There are just ten days until the conclusion of Donald J. Trump’s presidency.
And, in ten days, on January 20th, President-Elect Joe Biden will be sworn into office and will look to unite a country that is still suffering under the coronavirus pandemic, is still hurting from alleged voter fraud in the 2020 election, and is still reeling from a volcanic 2020.
While millions of Americans across the country are looking forward to turning the page on the events of 2020, House Democrats are looking to accomplish one more feat by the end of his presidency: his impeachment.
In the aftermath of the Capitol Hill riots on Wednesday, Democratic lawmakers in both legislative chambers and at least a pair of Republican lawmakers pitched the idea of impeaching Trump (again) before the 20th.
And, the idea is moving forward.
The effort is being spearheaded by Democratic Senate leader Chuck Schumer and House Speaker Nancy Pelosi, who described Trump’s actions as “dangerous and seditious.”
“Nearly fifty years ago, after years of enabling their rogue President, Republicans in Congress finally told President Nixon that it was time to go,” Pelosi wrote in a letter, per Axios. “Today, following the President’s dangerous and seditious acts, Republicans in Congress need to follow that example and call on Trump to depart his office – immediately.”
The Associated Press reports: “House Majority Whip Jim Clyburn says the House could vote this week to impeach President Donald Trump but delay sending the legislation to the Senate until after many of incoming President Joe Biden’s Cabinet secretaries are confirmed for their posts.”
Clyburn explained: “It may be Tuesday or Wednesday before action is taken, but I think it will be taken this week.”
Democratic Congressman David Cicciline previously revealed to the Associated Press that the impeachment proposal already has 185 co-sponsors.
Per the impeachment process, after the House considers, debates, and passes the articles of impeachment, they are then sent over to the U.S. Senate for further deliberations and the official Senate trial.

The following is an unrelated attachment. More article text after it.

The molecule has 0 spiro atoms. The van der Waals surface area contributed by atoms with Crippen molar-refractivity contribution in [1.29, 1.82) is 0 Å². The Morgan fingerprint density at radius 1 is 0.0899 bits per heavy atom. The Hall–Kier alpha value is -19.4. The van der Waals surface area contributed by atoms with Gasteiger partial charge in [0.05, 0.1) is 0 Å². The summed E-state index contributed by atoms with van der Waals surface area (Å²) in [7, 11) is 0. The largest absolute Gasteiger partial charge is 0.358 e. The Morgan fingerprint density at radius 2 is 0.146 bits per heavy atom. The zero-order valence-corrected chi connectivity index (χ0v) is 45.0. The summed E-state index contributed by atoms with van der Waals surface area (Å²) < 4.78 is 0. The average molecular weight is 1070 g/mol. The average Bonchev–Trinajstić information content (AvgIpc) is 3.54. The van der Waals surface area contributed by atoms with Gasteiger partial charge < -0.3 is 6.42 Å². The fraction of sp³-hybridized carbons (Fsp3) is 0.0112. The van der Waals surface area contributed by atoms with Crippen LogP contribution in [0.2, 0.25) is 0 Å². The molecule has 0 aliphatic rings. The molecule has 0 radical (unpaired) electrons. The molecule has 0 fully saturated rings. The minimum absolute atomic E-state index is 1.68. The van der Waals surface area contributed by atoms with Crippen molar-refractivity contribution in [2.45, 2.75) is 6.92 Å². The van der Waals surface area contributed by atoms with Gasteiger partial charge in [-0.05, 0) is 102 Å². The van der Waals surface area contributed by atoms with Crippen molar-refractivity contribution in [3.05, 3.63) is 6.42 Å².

Trump was previously impeached by a Democratic-controlled House of Representatives (without a single Republican vote) for the contents of a phone call he had with the Ukrainian president but was not removed by the Senate. The chamber ultimately voted that Trump was not guilty of the alleged charges (Republican Senator Mitt Romney was the only Republican to vote in favor of removing the president).
Democrats are looking to ensure the incoming Biden administration has as smooth a transition as possible and could delay the impeachment trial until after Biden’s first 100 days in office.
Clyburn said his party was looking to give Biden the “100 days he needs to get his agenda off and running, and maybe we’ll send the articles sometime after that.”
While the impeachment trial would take place after Trump has vacated the office of the presidency, it would not be entirely symbolic.
While the impeachment process is most well known for removing a public official from office, it can also be used to prevent the official from ever running for office again.
Democrats could be using the impeachment process to prevent Trump from running for re-election in 2024.